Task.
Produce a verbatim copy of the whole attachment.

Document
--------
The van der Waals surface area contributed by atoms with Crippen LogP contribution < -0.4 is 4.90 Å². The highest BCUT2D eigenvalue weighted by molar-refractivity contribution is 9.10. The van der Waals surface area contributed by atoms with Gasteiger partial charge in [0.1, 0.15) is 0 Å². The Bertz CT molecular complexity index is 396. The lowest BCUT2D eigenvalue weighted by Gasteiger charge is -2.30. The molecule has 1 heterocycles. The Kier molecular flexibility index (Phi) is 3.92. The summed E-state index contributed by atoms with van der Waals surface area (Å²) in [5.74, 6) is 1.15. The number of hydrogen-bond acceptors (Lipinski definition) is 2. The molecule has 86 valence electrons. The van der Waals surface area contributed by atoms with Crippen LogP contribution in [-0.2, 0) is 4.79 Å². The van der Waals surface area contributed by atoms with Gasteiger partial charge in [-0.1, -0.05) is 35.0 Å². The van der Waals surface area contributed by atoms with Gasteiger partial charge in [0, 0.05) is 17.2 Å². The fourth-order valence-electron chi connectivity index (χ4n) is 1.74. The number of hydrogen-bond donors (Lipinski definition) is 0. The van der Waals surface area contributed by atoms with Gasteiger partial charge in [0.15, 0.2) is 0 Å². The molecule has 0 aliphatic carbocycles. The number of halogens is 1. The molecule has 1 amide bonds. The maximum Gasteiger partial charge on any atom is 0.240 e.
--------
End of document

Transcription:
The van der Waals surface area contributed by atoms with Crippen LogP contribution < -0.4 is 4.90 Å². The highest BCUT2D eigenvalue weighted by molar-refractivity contribution is 9.10. The van der Waals surface area contributed by atoms with Gasteiger partial charge in [0.1, 0.15) is 0 Å². The Bertz CT molecular complexity index is 396. The lowest BCUT2D eigenvalue weighted by Gasteiger charge is -2.30. The molecule has 1 heterocycles. The Kier molecular flexibility index (Phi) is 3.92. The summed E-state index contributed by atoms with van der Waals surface area (Å²) in [5.74, 6) is 1.15. The number of hydrogen-bond acceptors (Lipinski definition) is 2. The molecule has 86 valence electrons. The van der Waals surface area contributed by atoms with Crippen LogP contribution in [-0.2, 0) is 4.79 Å². The van der Waals surface area contributed by atoms with Gasteiger partial charge in [-0.1, -0.05) is 35.0 Å². The van der Waals surface area contributed by atoms with Gasteiger partial charge in [0, 0.05) is 17.2 Å². The fourth-order valence-electron chi connectivity index (χ4n) is 1.74. The number of hydrogen-bond donors (Lipinski definition) is 0. The van der Waals surface area contributed by atoms with Gasteiger partial charge in [0.15, 0.2) is 0 Å². The molecule has 0 aliphatic carbocycles. The number of halogens is 1. The molecule has 1 amide bonds. The maximum Gasteiger partial charge on any atom is 0.240 e.